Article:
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  • “I Don’t Think, My Fingers Think.”

    Posted on April 9th, 2012 halliedominick No comments

    After reading Sherry Turkle’s “Video Games and Computer Holding Power” one video game came to mind.  That one video game was Beatles Rock Band.  I felt that my experience with Beatles Rock Band paralleled Marty’s experience with Asteroids. I felt that we had similar personalities and played the video game for similar reasons.

    Marty describes himself as “a real worrier. A real ‘type A person.'” “The game forces him into another mental space where the thoughts and the cares of his day cannot intrude.” “The game allows him to feel swept away and in control to have complete power and yet lose himself in something outside.” “It’s the relaxation of forcing himself to withdraw from the rate race, yet receiving a score that reassures him that he is the winner.”

    I would also describe myself as a real worrier. A real “type A person.” I find it difficult to escape the anxiety of tasks upon tasks I have to complete. However, the anxiety is suppressed when I play Beatles Rock Band. I purchased the game junior year of high school. In a under a week my best friend and I had managed to beat the game on all levels of difficultly from beginner to expert. We couldn’t stop. Marty describes the feeling “where he feels like an extension of the game or the game is an extension of him.” After that week I realized that the movements my fingers made on a guitar were similar to those movements made when on a keyboard. I did not think about what buttons to press but saw the trigger on the screen and my finger pushed the button. It was as if my mind had created a short cut. “Call it ‘muscle memory,’ call it ‘flow,’ call it ‘trusting your instincts’ – the experience of feeling a continuity between mind and body is part of the inner game.” I did not work at this feeling, this feeling simply came. It was relaxing. It was a sort of meditation.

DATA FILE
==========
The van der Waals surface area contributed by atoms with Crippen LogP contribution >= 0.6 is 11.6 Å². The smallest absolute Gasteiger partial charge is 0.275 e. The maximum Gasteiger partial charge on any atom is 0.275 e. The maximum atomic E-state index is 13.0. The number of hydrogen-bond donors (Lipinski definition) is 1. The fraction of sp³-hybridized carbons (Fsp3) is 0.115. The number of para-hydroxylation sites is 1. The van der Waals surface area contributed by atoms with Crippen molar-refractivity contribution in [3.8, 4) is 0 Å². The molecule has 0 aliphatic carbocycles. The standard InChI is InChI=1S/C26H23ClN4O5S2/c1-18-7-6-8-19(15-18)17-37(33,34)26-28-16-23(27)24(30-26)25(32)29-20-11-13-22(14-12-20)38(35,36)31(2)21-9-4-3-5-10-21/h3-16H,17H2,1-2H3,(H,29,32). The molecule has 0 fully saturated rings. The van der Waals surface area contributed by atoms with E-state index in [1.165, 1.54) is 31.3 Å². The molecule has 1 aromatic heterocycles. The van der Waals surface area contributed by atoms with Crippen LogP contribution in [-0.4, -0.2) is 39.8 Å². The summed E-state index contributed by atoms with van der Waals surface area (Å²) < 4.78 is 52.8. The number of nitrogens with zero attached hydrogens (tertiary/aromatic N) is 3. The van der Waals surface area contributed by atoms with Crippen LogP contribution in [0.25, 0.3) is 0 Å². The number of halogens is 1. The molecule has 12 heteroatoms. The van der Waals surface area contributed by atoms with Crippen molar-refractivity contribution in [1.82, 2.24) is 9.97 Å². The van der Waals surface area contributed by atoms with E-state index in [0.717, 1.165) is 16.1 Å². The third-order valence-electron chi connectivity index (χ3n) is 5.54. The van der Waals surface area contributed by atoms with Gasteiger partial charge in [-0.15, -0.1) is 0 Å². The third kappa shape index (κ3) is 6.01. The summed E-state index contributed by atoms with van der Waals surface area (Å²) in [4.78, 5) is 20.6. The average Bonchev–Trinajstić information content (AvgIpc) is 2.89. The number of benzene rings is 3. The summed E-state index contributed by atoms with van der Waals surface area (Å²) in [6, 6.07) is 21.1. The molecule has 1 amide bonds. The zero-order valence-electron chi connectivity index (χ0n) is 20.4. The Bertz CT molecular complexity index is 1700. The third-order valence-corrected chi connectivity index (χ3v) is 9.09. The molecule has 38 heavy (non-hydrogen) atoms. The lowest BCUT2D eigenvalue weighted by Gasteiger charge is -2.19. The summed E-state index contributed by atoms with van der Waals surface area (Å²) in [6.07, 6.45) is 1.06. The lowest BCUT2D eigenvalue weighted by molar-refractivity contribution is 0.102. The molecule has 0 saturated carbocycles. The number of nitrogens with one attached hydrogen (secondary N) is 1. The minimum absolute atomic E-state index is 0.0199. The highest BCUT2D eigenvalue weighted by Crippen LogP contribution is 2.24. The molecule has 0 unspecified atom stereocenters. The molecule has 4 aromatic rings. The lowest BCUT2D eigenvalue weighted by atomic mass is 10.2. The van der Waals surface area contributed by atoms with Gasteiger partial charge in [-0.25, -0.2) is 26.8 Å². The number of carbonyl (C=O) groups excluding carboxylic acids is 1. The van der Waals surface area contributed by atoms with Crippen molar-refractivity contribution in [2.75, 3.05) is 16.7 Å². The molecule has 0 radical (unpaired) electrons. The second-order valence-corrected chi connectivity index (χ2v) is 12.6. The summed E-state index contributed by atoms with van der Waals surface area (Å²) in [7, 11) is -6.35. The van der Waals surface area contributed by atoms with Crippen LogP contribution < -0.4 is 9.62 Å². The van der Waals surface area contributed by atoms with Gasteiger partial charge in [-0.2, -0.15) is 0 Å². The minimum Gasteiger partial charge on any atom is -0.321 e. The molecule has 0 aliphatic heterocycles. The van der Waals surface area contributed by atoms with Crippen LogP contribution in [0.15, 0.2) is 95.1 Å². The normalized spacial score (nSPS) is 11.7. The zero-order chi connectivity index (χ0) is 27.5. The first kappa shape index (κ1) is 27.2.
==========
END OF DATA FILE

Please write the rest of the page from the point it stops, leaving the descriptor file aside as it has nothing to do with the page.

It is this feeling that leads “one to say he or she is more “possessed” by the game then playing it. I think everyone can relate to telling themselves “one more game.” More times than not there will be more than one more game. What is it that causes this addiction? Why doesn’t this addiction wear-out? We may never know. However, what we do know is that the feeling is unlike any other achieved through drugs, alcohol, or any sort of psychoanalysis. Maybe video games will be the next form of medication.


    2 responses to ““I Don’t Think, My Fingers Think.”” RSS icon

    • I also like to play video games, like you I use them as an escape. However, I am drawn to video games with stories in them…you do not really have the same convergence of mental and physical. I wonder what the parallel is…I certainly have felt the feeling you are describing in music before, but not so much in video games that I play.

    • Jordan Jacobson

      I had the same thought when I was reading Turkel’s piece. It’s so hard to find something that will fully engage you to the point where you are not really engaged with the “Real” world at all. I feel like I need something like this in my life these days! However, I’m not too sure how I feel about it being a medication. I like the idea of having an escape when you are stressful, so maybe there is a therapeutic way to video gaming. But, what makes it so engaging? Most guys are engaged in violent games, whereas girls and boys alike both share a common interest in Rock Band. What is this circular effect of violence in video games? Does it act as a catharsis? Is that why the therapeutic aspect of video gaming is so prominent? How does this work with rock band? Interesting…

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